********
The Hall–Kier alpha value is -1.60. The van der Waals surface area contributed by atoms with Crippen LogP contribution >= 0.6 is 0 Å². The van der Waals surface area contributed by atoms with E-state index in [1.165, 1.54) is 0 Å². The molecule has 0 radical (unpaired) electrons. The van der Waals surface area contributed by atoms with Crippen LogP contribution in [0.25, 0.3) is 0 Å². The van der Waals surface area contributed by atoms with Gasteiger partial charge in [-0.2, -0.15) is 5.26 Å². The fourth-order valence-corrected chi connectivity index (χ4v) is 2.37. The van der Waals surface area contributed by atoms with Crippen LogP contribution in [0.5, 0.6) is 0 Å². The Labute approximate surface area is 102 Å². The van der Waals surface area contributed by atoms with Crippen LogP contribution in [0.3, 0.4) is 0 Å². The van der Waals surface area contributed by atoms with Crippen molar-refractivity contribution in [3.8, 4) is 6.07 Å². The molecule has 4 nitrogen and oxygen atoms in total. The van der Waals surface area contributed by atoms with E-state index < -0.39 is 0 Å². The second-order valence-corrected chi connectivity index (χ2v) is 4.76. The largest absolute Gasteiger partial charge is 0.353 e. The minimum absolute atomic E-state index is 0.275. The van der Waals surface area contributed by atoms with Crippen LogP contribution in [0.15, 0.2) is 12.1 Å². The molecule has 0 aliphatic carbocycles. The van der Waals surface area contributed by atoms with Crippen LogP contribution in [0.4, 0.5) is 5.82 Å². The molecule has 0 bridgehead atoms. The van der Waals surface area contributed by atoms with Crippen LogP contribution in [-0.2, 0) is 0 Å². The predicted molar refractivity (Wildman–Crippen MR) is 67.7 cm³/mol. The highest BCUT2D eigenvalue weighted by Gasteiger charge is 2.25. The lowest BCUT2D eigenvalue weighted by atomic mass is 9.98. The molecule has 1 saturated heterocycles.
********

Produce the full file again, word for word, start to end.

The Hall–Kier alpha value is -1.60. The van der Waals surface area contributed by atoms with Crippen LogP contribution >= 0.6 is 0 Å². The van der Waals surface area contributed by atoms with E-state index in [1.165, 1.54) is 0 Å². The molecule has 0 radical (unpaired) electrons. The van der Waals surface area contributed by atoms with Crippen LogP contribution in [0.25, 0.3) is 0 Å². The van der Waals surface area contributed by atoms with Gasteiger partial charge in [-0.2, -0.15) is 5.26 Å². The fourth-order valence-corrected chi connectivity index (χ4v) is 2.37. The van der Waals surface area contributed by atoms with Crippen LogP contribution in [0.5, 0.6) is 0 Å². The Labute approximate surface area is 102 Å². The van der Waals surface area contributed by atoms with Crippen LogP contribution in [0.3, 0.4) is 0 Å². The van der Waals surface area contributed by atoms with Crippen molar-refractivity contribution in [3.8, 4) is 6.07 Å². The molecule has 4 nitrogen and oxygen atoms in total. The van der Waals surface area contributed by atoms with E-state index < -0.39 is 0 Å². The second-order valence-corrected chi connectivity index (χ2v) is 4.76. The largest absolute Gasteiger partial charge is 0.353 e. The minimum absolute atomic E-state index is 0.275. The van der Waals surface area contributed by atoms with Crippen LogP contribution in [0.15, 0.2) is 12.1 Å². The molecule has 0 aliphatic carbocycles. The van der Waals surface area contributed by atoms with Crippen LogP contribution in [0.4, 0.5) is 5.82 Å². The molecule has 0 bridgehead atoms. The van der Waals surface area contributed by atoms with Crippen LogP contribution in [-0.2, 0) is 0 Å². The predicted molar refractivity (Wildman–Crippen MR) is 67.7 cm³/mol. The highest BCUT2D eigenvalue weighted by Gasteiger charge is 2.25. The lowest BCUT2D eigenvalue weighted by atomic mass is 9.98. The molecule has 1 saturated heterocycles.